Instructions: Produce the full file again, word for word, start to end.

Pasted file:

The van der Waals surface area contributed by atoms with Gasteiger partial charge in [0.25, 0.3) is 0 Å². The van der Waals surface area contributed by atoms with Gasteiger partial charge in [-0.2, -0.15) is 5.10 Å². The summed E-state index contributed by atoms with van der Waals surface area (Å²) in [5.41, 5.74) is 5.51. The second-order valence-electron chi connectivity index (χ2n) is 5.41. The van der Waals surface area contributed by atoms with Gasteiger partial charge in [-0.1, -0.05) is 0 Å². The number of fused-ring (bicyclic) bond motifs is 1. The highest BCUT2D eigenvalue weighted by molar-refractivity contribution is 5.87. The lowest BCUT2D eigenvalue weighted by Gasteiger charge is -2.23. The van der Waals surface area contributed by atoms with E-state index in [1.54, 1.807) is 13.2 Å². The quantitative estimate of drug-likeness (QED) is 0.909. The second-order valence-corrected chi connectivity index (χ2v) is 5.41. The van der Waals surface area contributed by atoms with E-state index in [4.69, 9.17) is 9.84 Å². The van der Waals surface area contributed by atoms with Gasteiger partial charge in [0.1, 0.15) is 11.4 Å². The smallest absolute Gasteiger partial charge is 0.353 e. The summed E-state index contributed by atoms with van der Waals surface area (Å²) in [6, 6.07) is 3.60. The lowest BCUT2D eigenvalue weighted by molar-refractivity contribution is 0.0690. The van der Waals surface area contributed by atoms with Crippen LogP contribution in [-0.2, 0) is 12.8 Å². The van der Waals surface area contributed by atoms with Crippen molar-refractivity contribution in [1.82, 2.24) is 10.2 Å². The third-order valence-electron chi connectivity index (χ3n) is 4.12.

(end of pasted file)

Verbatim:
The van der Waals surface area contributed by atoms with Gasteiger partial charge in [0.25, 0.3) is 0 Å². The van der Waals surface area contributed by atoms with Gasteiger partial charge in [-0.2, -0.15) is 5.10 Å². The summed E-state index contributed by atoms with van der Waals surface area (Å²) in [5.41, 5.74) is 5.51. The second-order valence-electron chi connectivity index (χ2n) is 5.41. The van der Waals surface area contributed by atoms with Gasteiger partial charge in [-0.1, -0.05) is 0 Å². The number of fused-ring (bicyclic) bond motifs is 1. The highest BCUT2D eigenvalue weighted by molar-refractivity contribution is 5.87. The lowest BCUT2D eigenvalue weighted by Gasteiger charge is -2.23. The van der Waals surface area contributed by atoms with E-state index in [1.54, 1.807) is 13.2 Å². The quantitative estimate of drug-likeness (QED) is 0.909. The second-order valence-corrected chi connectivity index (χ2v) is 5.41. The van der Waals surface area contributed by atoms with E-state index in [4.69, 9.17) is 9.84 Å². The van der Waals surface area contributed by atoms with Gasteiger partial charge in [0.1, 0.15) is 11.4 Å². The smallest absolute Gasteiger partial charge is 0.353 e. The summed E-state index contributed by atoms with van der Waals surface area (Å²) in [6, 6.07) is 3.60. The lowest BCUT2D eigenvalue weighted by molar-refractivity contribution is 0.0690. The van der Waals surface area contributed by atoms with Crippen LogP contribution in [-0.2, 0) is 12.8 Å². The van der Waals surface area contributed by atoms with Crippen molar-refractivity contribution in [1.82, 2.24) is 10.2 Å². The third-order valence-electron chi connectivity index (χ3n) is 4.12.